FOUR of 23 new driverless EMUs supplied by Alstom for Sydney’s City and Southwest metro line have entered service on the Metro North West Line, providing more flexibility on the existing network ahead of the Southwest metro opening in 2024.
Alstom has delivered 20 of the 23 new Metropolis fully automated trains so far, with each train required to complete rigorous testing before entering passenger service.
This includes onboard systems such as passenger information displays, the braking system, lighting and door operation. This is followed by the train moving onto the network for the first time to complete a programme of tests including acceleration and braking to ensure Sydney Metro’s safety standards are met.
The trains must also complete a minimum of 500km of fault-free operation prior to introduction into passenger service.
All 23 of the new driverless trains are expected to join the North West Metro Line’s existing fleet of 22 Alstom Metropolis trains - the first fully automated rolling stock to operate in Australia - by mid-2023, with the new vehicles doubling the size of the rolling stock fleet.
Once the City and Southwest Line becomes operational, planned for 2024, the new trains will begin testing on that route, which includes 15.5km twin tunnels under Sydney Harbour and seven new stations.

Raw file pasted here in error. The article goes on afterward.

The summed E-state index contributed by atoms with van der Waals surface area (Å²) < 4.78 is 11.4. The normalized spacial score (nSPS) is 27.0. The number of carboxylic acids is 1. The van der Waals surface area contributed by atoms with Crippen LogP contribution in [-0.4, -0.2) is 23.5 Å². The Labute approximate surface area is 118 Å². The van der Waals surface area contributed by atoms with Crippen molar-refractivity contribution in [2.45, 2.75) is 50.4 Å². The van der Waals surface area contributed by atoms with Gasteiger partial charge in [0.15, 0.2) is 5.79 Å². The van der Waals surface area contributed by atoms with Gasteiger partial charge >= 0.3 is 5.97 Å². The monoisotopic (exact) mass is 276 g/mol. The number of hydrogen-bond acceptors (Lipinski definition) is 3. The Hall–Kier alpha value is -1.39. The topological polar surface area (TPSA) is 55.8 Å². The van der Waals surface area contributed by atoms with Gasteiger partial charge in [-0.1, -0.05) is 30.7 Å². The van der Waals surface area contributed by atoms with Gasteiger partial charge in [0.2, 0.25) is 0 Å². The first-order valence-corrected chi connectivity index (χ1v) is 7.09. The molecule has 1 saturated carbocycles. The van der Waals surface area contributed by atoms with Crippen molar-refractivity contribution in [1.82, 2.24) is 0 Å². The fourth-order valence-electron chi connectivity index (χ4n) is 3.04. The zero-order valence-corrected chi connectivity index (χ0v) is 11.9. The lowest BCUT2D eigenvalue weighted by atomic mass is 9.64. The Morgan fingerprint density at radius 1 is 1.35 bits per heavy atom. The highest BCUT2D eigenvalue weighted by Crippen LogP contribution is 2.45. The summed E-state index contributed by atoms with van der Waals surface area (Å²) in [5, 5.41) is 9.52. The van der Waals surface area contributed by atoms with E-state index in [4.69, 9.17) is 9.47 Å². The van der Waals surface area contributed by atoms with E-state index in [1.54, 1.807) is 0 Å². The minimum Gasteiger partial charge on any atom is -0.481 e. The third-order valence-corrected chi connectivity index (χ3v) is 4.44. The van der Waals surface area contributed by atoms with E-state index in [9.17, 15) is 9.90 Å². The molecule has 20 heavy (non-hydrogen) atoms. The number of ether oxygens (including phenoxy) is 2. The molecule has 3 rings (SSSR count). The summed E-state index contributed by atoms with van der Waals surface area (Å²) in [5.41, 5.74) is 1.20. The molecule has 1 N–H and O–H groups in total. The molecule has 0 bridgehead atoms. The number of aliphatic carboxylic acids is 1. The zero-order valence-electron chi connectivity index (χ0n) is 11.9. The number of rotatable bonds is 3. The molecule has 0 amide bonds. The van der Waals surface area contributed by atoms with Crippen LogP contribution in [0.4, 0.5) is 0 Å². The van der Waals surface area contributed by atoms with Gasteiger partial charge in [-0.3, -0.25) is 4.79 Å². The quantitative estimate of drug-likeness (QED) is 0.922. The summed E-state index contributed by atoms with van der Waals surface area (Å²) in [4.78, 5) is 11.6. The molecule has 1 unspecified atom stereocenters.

Construction of the 30km City and Southwest Line, running from Chatswood to new stations in the city centre and southwest to Bankstown, began in 2017.
In June it was reported that the City and Southwest Line project had exceeded by $A5.1bn ($US 3.5bn) its original $A 11.5bn-$12.5bn estimated cost. This overspend was attributed to market conditions and the impact of the Covid-19 pandemic.
However, the last section of track in the line’s twin tunnel section was laid on August 31 by New South Wales state premier, Mr Dominic Perrottet, and New South Wales minister for transport, veterans and Western Sydney, Mr David Elliott, who said the new line would have a target capacity of 40,000 passengers an hour.
“This new fleet will ensure commuters have access to metro services every four minutes from Rouse Hill to the heart of Sydney,” says Elliott.
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